I was recently helping with some recipes and was instructed to use water for "sauteeing" onions, celery, garlic, etc in place of oil (scare quotes on "saute" since it involves frying in oil or other ...
In several recipes I have seen lately, the instructions are to sautee onions and garlic without oil for a few minutes, and then add oil and continue until golden. If it's of any help, these are ...
So lately I've been pan-cooking single chicken thigh fillets as a snack of sorts. Heat the non-stick pan, and toss a chicken fillet in there, turn around a few times while making cuts to make them ...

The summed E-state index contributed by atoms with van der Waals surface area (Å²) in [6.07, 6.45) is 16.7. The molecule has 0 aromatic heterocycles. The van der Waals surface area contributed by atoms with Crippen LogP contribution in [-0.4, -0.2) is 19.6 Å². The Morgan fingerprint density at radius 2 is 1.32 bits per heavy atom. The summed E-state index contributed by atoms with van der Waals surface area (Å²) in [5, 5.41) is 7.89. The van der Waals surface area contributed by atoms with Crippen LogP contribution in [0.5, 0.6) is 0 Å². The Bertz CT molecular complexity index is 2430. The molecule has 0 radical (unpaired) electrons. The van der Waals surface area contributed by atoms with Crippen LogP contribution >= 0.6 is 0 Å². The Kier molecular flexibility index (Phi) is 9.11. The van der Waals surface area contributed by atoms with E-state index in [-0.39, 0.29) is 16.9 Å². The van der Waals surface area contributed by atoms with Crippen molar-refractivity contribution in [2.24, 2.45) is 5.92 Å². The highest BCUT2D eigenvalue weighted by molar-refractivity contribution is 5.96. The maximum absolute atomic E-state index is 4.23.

On cooking shows I always see cooks using ordinary pans without non-stick coatings, and nothing ever seems to stick to their pans. But when I try the same recipes at home, my food always sticks. ...
Many recipes require that you sweat vegetables (celery, onions, etc). Why not saute them and brown them a little instead? Would not that develop the flavors even more? Why would you not want that?
What's the difference between sautéing, frying, and caramelizing? When I cook chopped onions in a pan with oil until they are brown and have a slightly sweet taste, which of the above is the correct ...
As I understand it, all of these terms refer to cooking food in a small amount of fat/oil. What exactly is the difference?